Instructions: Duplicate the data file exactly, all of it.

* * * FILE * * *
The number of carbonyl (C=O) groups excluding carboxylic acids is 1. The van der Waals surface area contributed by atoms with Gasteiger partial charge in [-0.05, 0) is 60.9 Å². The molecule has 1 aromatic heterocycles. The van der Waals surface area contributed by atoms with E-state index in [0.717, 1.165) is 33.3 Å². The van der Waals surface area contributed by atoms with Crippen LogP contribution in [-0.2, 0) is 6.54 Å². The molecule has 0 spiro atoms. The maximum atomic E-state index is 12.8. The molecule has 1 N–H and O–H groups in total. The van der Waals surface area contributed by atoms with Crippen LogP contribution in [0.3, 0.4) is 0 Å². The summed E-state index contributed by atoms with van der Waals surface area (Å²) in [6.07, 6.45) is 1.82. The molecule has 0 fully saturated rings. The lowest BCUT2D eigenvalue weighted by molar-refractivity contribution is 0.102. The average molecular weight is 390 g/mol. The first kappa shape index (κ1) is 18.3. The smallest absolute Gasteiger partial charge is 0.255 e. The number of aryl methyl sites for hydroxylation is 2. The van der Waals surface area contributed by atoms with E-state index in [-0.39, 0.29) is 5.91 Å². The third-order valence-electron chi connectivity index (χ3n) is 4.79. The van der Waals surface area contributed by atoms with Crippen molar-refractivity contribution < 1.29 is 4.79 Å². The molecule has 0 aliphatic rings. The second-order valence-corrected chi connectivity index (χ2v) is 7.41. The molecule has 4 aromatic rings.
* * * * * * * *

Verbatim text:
The number of carbonyl (C=O) groups excluding carboxylic acids is 1. The van der Waals surface area contributed by atoms with Gasteiger partial charge in [-0.05, 0) is 60.9 Å². The molecule has 1 aromatic heterocycles. The van der Waals surface area contributed by atoms with E-state index in [0.717, 1.165) is 33.3 Å². The van der Waals surface area contributed by atoms with Crippen LogP contribution in [-0.2, 0) is 6.54 Å². The molecule has 0 spiro atoms. The maximum atomic E-state index is 12.8. The molecule has 1 N–H and O–H groups in total. The van der Waals surface area contributed by atoms with Crippen LogP contribution in [0.3, 0.4) is 0 Å². The summed E-state index contributed by atoms with van der Waals surface area (Å²) in [6.07, 6.45) is 1.82. The molecule has 0 fully saturated rings. The lowest BCUT2D eigenvalue weighted by molar-refractivity contribution is 0.102. The average molecular weight is 390 g/mol. The first kappa shape index (κ1) is 18.3. The smallest absolute Gasteiger partial charge is 0.255 e. The number of aryl methyl sites for hydroxylation is 2. The van der Waals surface area contributed by atoms with E-state index in [-0.39, 0.29) is 5.91 Å². The third-order valence-electron chi connectivity index (χ3n) is 4.79. The van der Waals surface area contributed by atoms with Crippen molar-refractivity contribution < 1.29 is 4.79 Å². The molecule has 0 aliphatic rings. The second-order valence-corrected chi connectivity index (χ2v) is 7.41. The molecule has 4 aromatic rings.